Thursday, December 09, 2010

Benedict's "Condoms:" From Morality to Sanctity

Synderesis to Anamnesis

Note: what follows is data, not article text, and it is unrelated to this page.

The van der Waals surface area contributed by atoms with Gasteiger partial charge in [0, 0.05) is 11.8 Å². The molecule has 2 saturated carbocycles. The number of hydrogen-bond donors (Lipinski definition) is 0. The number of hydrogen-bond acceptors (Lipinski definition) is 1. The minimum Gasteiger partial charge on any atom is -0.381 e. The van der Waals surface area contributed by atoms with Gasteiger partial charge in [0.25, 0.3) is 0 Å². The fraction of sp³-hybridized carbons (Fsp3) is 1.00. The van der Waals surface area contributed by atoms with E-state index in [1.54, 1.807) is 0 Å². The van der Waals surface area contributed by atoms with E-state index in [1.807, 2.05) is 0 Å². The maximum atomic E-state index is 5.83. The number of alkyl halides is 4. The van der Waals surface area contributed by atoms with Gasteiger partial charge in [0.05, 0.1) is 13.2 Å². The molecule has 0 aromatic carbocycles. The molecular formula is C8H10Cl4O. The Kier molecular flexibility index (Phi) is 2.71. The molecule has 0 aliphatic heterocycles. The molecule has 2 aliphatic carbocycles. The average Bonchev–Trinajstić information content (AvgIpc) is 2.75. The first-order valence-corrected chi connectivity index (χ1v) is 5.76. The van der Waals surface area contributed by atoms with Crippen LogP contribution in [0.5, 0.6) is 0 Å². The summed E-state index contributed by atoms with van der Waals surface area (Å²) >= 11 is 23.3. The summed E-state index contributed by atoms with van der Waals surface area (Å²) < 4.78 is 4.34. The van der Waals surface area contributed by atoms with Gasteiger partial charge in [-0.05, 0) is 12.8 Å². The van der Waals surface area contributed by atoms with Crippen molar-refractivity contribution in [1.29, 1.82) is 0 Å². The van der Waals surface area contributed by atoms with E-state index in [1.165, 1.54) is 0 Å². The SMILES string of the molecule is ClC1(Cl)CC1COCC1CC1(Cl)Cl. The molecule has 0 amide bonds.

The facts: In the Seewald interview, “Light of the World,”to the remark that “Critics, including critics from the Church’s own ranks, object that it is madness to forbid a high-risk population to use condoms,” Benedict XVI commented on the sensation of being provoked in a previous interview on the plane to Cameroon on March 17, 2009 by the complaint that the Catholic Church “is often considered unrealistic and ineffective” in the struggle to stop the contagion of AIDS.[2] He said to Seewald: “In my remarks I was not making a general statement about the condom issue, but merely said, and this is what caused such great offense, that we cannot solve the problem by distributing condoms. Much more needs to be done.” He went on to say that there were two things that had to be done: “bringing out the human dimension of sexuality, that is to say a spiritual and human renewal that would bring with it a new way of behaving towards others, and secondly, true friendship…”[3] He then comments that “the sheer fixation on the condom implies a banalization of sexuality, which, after all, is precisely the dangerous source of the attitude of no longer seeing sexuality as the expression of love, but only a sort of drug that people administer to themselves. This is why the fight against the banalization of sexuality is also a part of the struggle to ensure that sexuality is treated as a positive value and to enable it to have a positive effect on the whole of man’s being.”[4] Benedict